05/31/2017 3:16PM

Hovdey: Taylor and family have had other good years, too

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Shigeki Kikkawa
Goodyearforroses (4) tries hard by just can't keep up with Lady Eli in the Gamely.

Tom Taylor was leaning hard out of the clubhouse box and cheering his face blue as Goodyearforroses took it to Lady Eli at the top of the stretch in last weekend’s Grade 1 Gamely. For a giddy few strides, ‘Roses’ and Corey Nakatani appeared ready to collar Irad Ortiz Jr. and Lady Eli. But then, through a last, furious eighth of a mile, Lady Eli dug in to reach the line half a length to the good.

Drained, Taylor and his party congratulated each other on the performance of their mare, who had just shaded 12 seconds during a final furlong against an opponent of consummate quality. It was the kind of defeat that felt better as the day wore on, except for when thoughts inevitably turned to what might have been.

Taylor had been there before, although not for a long, long time. As part of the Medallion Racing investment group – which holds a minority stake in Goodyearforroses and several other current runners – the son of trainer J. Thomas Taylor Sr. has brought a rich history of his own to a world that filled his earliest memories.

Taylor’s father, known as Tommy, was a respected horseman in all corners of the U.S. racing world. He saddled Victorian to win the 1930 running of the $100,000 Agua Caliente Handicap, richest race in the world at the time, but his best known runner was Head Play, winner of the 1933 Preakness.

Thomas Hayes trained Head Play as a 3-year-old, while Taylor took over for a West Coast campaign at racing’s new Xanadu, being built by Dr. Charles H. Strub.

“In 1933, Doc Strub went back to New York and introduced himself to my father,” Tom Taylor said this week. “He said, ‘I’m told you’re the one who can introduce me to owners and trainers, because I’m opening a track called Santa Anita next year.’ ”

Santa Anita opened on Christmas Day, 1934. Head Play, trained by Tommy Taylor, won the first running of the San Antonio Stakes and later added the San Juan Capistrano. In between he was one of 20 runners in the first running of the $100,000 Santa Anita Handicap, finishing in midpack behind the victorious Azucar.

So grateful was Strub for Taylor’s help in spreading the word about Santa Anita that he made him an offer seemingly impossible to refuse.

“He told my dad to tell him what barn he wanted, what box he wanted, and how many racetrack shares he wanted,” Taylor said. “Dad said, ‘I’ll take barn 17 and box number 227, but you can keep your damn stock.’ He’d been through the crash and the Depression, so the stock market kind of turned him off. Later, he turned his box over to his good friend Charlie Whittingham. I don’t want to think what the stock would have been worth.”

Taylor taps into such juicy recollections with delightful ease. Things got very real, however, in the summer of 1956 when he was working as his father’s assistant in California.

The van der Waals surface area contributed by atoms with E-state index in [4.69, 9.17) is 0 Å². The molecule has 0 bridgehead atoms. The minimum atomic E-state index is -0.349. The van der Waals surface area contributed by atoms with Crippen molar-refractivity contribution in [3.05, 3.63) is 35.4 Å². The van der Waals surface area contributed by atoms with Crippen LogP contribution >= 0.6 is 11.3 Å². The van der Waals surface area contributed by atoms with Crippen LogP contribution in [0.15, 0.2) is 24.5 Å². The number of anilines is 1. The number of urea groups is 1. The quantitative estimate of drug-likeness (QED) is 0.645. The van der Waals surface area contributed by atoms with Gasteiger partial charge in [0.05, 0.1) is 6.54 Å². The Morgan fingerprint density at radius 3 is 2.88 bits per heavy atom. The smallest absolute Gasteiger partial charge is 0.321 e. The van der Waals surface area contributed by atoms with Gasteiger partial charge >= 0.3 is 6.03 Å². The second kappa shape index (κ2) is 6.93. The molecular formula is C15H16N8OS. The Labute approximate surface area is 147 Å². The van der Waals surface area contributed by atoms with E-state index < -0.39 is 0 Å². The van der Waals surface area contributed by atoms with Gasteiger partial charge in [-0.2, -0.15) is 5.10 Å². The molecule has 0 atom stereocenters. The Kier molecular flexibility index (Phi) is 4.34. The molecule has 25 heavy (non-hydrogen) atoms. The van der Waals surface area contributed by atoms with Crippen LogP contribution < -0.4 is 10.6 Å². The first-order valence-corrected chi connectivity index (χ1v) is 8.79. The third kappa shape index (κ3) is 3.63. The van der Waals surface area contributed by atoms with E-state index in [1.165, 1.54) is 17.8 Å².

“Dad got hit by a car going back to Keeneland for the yearling sale,” Taylor said. “I was left with getting Prince Khaled ready for the Del Mar Futurity. Johnny Longden took off our horse to ride Mr. Sam S. for Bill Molter, and I always thought it was because I was just out of the Air Force and a 26-year-old unknown, and he figured I could never get him ready.

“I talked to dad every night,” Taylor said. “I did everything he told me to do, plus one other thing. Prince Khaled was a big 2-year-old, so I galloped him two miles every fourth day. He ended up setting a world record in the Futurity for a 2-year-old around one turn.”

Prince Khaled won by 3 1/2 lengths over Swirling Abbey, with Longden’s horse eight lengths farther back in third. As the beaming young Taylor descended to the winner’s circle that golden afternoon, the inquiry sign ignited.

“Longden claimed foul on our jock, Ralph Neves, for tightening things up on the far turn,” Taylor said. “They took us down, put us third, and the place went wild. They were throwing beer cans onto the track. Longden and Neves got into a fist fight going back to the jocks’ room.”

Soon after, Taylor’s father returned to work, while his son “retired” from the track.

“I went into the Merrill Lynch program after that,” Taylor said. “After my father turned down that Santa Anita stock, I thought maybe I ought to be a stock broker.”

Taylor’s involvement in Medallion Racing should come as no surprise, since he is a second cousin to the Taylor brothers of Taylor Made Farm in Kentucky. Marshall Taylor, son of Taylor Made president and CEO Duncan Taylor, runs the Medallion arm of the operation. In addition to her Gamely effort, Goodyearforroses has won the Grade 2 Santa Ana and two listed stakes for the partnership, led by Abbondanza Racing of Bing Bush and Nathan McCauley. Richard Baltas is her trainer.

“It’s a great program, and we’ve had a lot of good fortune so far,” Taylor said. “With a mare like Goodyearforroses, you can dream of things like the Breeders’ Cup at Del Mar. I can’t take much credit, though. I’m just enjoying being on the coattails of a great ride.”